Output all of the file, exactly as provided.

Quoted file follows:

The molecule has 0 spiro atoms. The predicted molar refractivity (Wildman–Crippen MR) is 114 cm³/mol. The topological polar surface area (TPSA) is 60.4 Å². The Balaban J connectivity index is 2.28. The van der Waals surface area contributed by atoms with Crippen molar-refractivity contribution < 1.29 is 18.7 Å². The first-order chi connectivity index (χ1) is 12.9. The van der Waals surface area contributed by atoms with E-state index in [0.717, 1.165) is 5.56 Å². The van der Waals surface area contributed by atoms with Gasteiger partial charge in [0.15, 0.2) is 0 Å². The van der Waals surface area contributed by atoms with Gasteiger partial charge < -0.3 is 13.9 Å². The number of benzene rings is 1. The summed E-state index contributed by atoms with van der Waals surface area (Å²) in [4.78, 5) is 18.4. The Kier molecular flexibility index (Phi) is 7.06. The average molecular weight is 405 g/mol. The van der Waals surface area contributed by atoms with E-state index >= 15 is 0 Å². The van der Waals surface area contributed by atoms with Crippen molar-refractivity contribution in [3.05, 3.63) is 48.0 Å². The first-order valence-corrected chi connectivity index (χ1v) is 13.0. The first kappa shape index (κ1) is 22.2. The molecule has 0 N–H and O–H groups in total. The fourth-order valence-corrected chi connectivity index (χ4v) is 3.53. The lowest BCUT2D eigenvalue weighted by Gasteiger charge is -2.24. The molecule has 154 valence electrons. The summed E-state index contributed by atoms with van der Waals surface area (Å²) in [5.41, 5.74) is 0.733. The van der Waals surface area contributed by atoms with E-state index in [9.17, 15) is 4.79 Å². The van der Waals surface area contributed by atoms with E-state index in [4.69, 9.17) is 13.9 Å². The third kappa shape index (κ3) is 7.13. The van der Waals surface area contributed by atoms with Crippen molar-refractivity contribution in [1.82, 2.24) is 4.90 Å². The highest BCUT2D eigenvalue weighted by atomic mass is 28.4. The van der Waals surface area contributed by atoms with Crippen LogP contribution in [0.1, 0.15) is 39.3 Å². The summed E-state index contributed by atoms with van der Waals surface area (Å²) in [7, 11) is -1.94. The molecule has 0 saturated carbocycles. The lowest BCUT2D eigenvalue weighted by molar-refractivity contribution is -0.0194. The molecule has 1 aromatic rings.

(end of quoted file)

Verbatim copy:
The molecule has 0 spiro atoms. The predicted molar refractivity (Wildman–Crippen MR) is 114 cm³/mol. The topological polar surface area (TPSA) is 60.4 Å². The Balaban J connectivity index is 2.28. The van der Waals surface area contributed by atoms with Crippen molar-refractivity contribution < 1.29 is 18.7 Å². The first-order chi connectivity index (χ1) is 12.9. The van der Waals surface area contributed by atoms with E-state index in [0.717, 1.165) is 5.56 Å². The van der Waals surface area contributed by atoms with Gasteiger partial charge in [0.15, 0.2) is 0 Å². The van der Waals surface area contributed by atoms with Gasteiger partial charge < -0.3 is 13.9 Å². The number of benzene rings is 1. The summed E-state index contributed by atoms with van der Waals surface area (Å²) in [4.78, 5) is 18.4. The Kier molecular flexibility index (Phi) is 7.06. The average molecular weight is 405 g/mol. The van der Waals surface area contributed by atoms with E-state index >= 15 is 0 Å². The van der Waals surface area contributed by atoms with Crippen molar-refractivity contribution in [3.05, 3.63) is 48.0 Å². The first-order valence-corrected chi connectivity index (χ1v) is 13.0. The first kappa shape index (κ1) is 22.2. The molecule has 0 N–H and O–H groups in total. The fourth-order valence-corrected chi connectivity index (χ4v) is 3.53. The lowest BCUT2D eigenvalue weighted by Gasteiger charge is -2.24. The molecule has 154 valence electrons. The summed E-state index contributed by atoms with van der Waals surface area (Å²) in [5.41, 5.74) is 0.733. The van der Waals surface area contributed by atoms with E-state index in [9.17, 15) is 4.79 Å². The van der Waals surface area contributed by atoms with E-state index in [4.69, 9.17) is 13.9 Å². The third kappa shape index (κ3) is 7.13. The van der Waals surface area contributed by atoms with Crippen molar-refractivity contribution in [1.82, 2.24) is 4.90 Å². The highest BCUT2D eigenvalue weighted by atomic mass is 28.4. The van der Waals surface area contributed by atoms with Crippen LogP contribution in [0.1, 0.15) is 39.3 Å². The summed E-state index contributed by atoms with van der Waals surface area (Å²) in [7, 11) is -1.94. The molecule has 0 saturated carbocycles. The lowest BCUT2D eigenvalue weighted by molar-refractivity contribution is -0.0194. The molecule has 1 aromatic rings.